In the fourth quarter of 2005, the Department of Intellectual Property in Thailand implemented new regulations for recording well-known marks. According to the regulations, a well-known mark can be recorded if it meets all of the following criteria:
- it is a trademark, service mark, certification mark, collective mark or a mark used in respect of things apart from goods or services;
- it is a registered or unregistered mark;
- it is identical with the mark being applied for recordal;
- it is a mark that has been used in any way extensively, regularly, in good faith and continuously;
- it is a mark that has been used extensively, regularly and in good faith so that the general public or relevant public in Thailand knows it well, regardless of whether its use has been made in Thailand;
- it is a mark whose use has resulted in its being well known and recognized by customers; and
- is a mark that has been used by the owner directly or by the owner’s representative or licensee, whether in Thailand or abroad.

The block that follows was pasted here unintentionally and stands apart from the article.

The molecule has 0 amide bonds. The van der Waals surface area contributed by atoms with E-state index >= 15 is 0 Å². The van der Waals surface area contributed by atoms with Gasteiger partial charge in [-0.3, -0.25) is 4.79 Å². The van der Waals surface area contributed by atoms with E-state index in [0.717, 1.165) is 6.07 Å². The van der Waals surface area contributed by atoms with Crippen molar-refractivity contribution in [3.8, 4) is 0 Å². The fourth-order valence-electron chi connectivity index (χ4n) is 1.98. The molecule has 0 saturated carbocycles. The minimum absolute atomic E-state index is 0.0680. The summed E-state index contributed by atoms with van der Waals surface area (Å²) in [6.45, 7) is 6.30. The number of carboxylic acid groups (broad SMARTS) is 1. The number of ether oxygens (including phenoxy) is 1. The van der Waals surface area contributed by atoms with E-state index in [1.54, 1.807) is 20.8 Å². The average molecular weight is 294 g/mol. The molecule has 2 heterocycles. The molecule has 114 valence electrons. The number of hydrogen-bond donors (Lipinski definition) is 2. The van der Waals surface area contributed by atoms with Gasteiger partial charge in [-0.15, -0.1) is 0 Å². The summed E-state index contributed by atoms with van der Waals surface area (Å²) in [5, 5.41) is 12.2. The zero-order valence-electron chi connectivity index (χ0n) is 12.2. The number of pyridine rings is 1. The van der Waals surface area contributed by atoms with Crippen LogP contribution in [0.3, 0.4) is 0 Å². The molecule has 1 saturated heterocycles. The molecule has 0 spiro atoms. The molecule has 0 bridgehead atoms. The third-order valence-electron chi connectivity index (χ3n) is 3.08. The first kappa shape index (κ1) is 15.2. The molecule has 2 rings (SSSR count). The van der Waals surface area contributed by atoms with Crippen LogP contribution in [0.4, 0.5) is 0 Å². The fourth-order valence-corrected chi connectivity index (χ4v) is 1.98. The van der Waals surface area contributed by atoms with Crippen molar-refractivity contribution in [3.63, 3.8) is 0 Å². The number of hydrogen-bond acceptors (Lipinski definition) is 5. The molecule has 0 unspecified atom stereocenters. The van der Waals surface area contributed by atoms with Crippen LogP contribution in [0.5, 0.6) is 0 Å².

This application must be supported by evidence of sales or advertisement of goods/services bearing the mark, or evidence of any types of extensive use of the mark, including:
- documents showing the mark’s public recognition, such as advertisements, catalogs and brochures;
- documents showing sales of products bearing the marks, such as invoices, receipts, shipping documents and tax receipts;
- documents showing marketing activities, such as those related to advertising and marketing communications in connection with wholesale and retail information;
- documents showing the size of the business; and
- other evidence showing the mark’s use or registration or its fame or activities involving the protection and maintenance of its fame, such as the appraisal of its value, its sales rankings, quality accolades/awards, certificates issued by credible organizations, communications to the public through the Internet, and measures taken against infringement.
The Trademark Office has designated a committee to evaluate all applications for recordal, which provides for an appeal in the event of rejection. A rejection will not affect any right provided under the Thailand Trademarks Act of 1991.